You Probably Have a Favorite Burner, But You Might Be Using It Wrong

iStock.com/mbolina
iStock.com/mbolina

Lately, there’s been a fun debate on social media over which burner people prefer when using a four-burner stove. It’s one of the strange quirks of adulthood that we tend to have a “favorite” and “least favorite” burner. (Anybody out there use the back left? Yeah, we didn’t think so.)

It might surprise you, however, that the arrangement of differently-sized burners isn’t random. Each one has an intended purpose, depending on the meal you’re cooking, and it's placed there for a reason.

The largest burner is called a “power burner,” and it’s specifically designed for searing meats and boiling water quickly. The medium-sized burners are “all-purpose” or “standard” burners. And the smallest burner, which is known as a “simmer burner,” is designed for low-flame cooking (think delicate work like tempering chocolate).

You’ve probably noticed that, on many stovetops, your simmer burner is placed somewhere in the back while the power burner sits up front. (The standard burner is a wildcard.) There’s a safety reason for this arrangement: When you’re cooking, you rarely want to reach over an open flame. Items that are simmering generally require less attention than items being cooked on a power burner, so the simmer burner often gets relegated to the back of the stovetop. (Think of the arrangement as mealtime triage.)

Believe it or not, a lot of thought has probably been put into this placement. The ergonomics of stovetop design is a real (and surprisingly complicated) field. Have you ever placed a pan on an electric stove and turned the knob only to realize 10 minutes later that you twisted the wrong control? “The four-burner stove problem is an outstanding issue in ergonomic design,” researchers complain in the journal Ergonomics. (Most ergonomic studies, however, focus less on the arrangement of the burners and more on where the control knobs should be located—and which hotplate those knobs should control [PDF].)

And it turns out that the stovetop isn’t the only surprise lurking in your kitchen. You know that drawer underneath your oven? It’s not there for storing stray pots, pans, and cookie sheets. Depending on the model, that might be a warming drawer. You may be able to use it as a drawer for proofing dough (a.k.a. a "proving drawer" for fans of The Great British Baking Show) or as a space to keep cooked meals warm before suppertime.

As one owner’s manual reportedly states: “The warming drawer is designed to keep hot foods at serving temperature. Always start with hot food. Cold or room-temperature foods cannot be heated, warmed, or cooked in the warming drawer. Bacteria will grow very rapidly in food that is between 40 and 140 degrees Fahrenheit.”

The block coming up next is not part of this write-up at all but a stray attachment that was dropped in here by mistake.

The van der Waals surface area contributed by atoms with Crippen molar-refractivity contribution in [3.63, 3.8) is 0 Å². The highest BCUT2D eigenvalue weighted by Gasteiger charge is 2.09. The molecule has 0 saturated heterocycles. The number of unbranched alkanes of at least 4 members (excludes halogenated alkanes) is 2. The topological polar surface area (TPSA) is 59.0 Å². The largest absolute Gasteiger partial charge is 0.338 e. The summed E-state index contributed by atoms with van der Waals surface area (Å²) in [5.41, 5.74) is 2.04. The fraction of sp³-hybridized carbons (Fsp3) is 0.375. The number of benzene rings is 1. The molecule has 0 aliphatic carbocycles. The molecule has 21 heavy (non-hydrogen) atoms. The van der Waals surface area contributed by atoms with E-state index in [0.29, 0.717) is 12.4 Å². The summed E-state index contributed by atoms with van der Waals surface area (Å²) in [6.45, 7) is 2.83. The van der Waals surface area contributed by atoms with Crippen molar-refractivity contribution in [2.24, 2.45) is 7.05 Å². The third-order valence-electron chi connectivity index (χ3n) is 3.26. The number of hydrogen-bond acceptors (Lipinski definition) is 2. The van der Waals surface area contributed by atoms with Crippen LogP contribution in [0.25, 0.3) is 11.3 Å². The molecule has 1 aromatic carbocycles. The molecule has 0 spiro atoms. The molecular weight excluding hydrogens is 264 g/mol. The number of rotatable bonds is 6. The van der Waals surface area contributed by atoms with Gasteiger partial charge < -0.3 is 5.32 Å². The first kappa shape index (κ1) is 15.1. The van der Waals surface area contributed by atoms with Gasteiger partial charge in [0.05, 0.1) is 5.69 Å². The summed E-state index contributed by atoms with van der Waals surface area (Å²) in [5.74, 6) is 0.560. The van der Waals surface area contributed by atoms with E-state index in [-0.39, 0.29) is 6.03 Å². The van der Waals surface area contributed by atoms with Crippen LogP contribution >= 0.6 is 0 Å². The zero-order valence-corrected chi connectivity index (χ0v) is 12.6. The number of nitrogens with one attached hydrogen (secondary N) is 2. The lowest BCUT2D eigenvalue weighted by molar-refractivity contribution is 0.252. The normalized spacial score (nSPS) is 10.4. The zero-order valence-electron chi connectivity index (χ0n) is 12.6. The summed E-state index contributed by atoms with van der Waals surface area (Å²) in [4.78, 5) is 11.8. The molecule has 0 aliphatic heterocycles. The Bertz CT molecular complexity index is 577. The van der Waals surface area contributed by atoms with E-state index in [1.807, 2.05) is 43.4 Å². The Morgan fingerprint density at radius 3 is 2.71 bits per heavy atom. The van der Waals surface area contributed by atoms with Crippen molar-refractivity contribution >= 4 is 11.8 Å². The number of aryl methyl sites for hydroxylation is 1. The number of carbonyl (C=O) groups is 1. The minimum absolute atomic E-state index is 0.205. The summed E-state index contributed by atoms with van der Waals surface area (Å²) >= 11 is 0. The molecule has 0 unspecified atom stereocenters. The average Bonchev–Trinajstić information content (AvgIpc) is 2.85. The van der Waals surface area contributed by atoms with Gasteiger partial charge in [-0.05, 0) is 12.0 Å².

Microwave Your Food Safely With This Soft Silicone Lunch Box

ParentDiary
ParentDiary

Even if the contents of your lunch are healthy, the container you pack it in may pose a threat to your health. Heating up some plastic food storage containers can release harmful chemicals, which is why the American Academy of Pediatrics warns families to avoid putting such products in the microwave or dishwasher. (And there's still some debate as to what constitutes a microwave-safe plastic.) But the All-Silicone Lunch Box, a storage product currently raising money on Kickstarter, is strong enough to stand up to a range of temperatures, allowing you to safely put it in the freezer, the microwave, and the dishwasher.

This lunch container is made from silicone instead of plastic, making it a safer choice for kids and adults. The flexible box is easy to seal, open, and wash (either by hand or in the dishwasher). And whether you're using it to store leftovers in the freezer or heat up your lunch in the office kitchen, the All-Silicone Lunch Box is designed to maintain its shape and not leech anything unsavory into your food.

After originally releasing a single-compartment box, ParentDiary has now developed a lunch box with dividers, too. The container is now available with three compartments (perfect for snacks or bento boxes), or two compartments (with each side just big enough to fit half a sandwich).

The All-Silicone Lunch Box has over a month left to reach its $4000 funding goal and has raised $1000 so far.

Pledge $12 or more on Kickstarter by May 19 to reserve your own lunch box, with shipping set for June. For more packed lunch inspiration (including some other great silicone options), check out these products.

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The Joy of Breakfast: Bob Ross Cereal Is Here to Make Mornings a Little Happier

FYE
FYE

Bob Ross's sunny disposition is the perfect match for breakfast. The painter and television personality already has his own toaster, and now Food & Wine reports that he's also inspired a breakfast cereal.

Bob Ross: The Joy of Cereal channels the many landscape paintings Bob Ross produced on his television series, The Joy of Painting. It's loaded with toasted oat bites and colorful marshmallows shapes. There are seven distinct marshmallow pieces—happy little trees, happy little accidents, almighty mountains, guiding stars, rainbow hearts, charming little cabins, and lovely little bushes—but like a good artist, you may need to get creative to figure out which shape matches which description.

While starting your day with a bowl of Bob Ross cereal, you can further awaken your artistic side by looking at the back of the box. The package features a cutout “positivity paint palate” with inspirational quotes from the painter. Reading them first thing in the morning is the next best thing to watching reruns of the The Joy of Painting on YouTube.

Bob Ross: The Joy of Cereal is now available from FYE for $10 a box. For Bob Ross merchandise with an even longer shelf life, check out these products.

[h/t Food & Wine]

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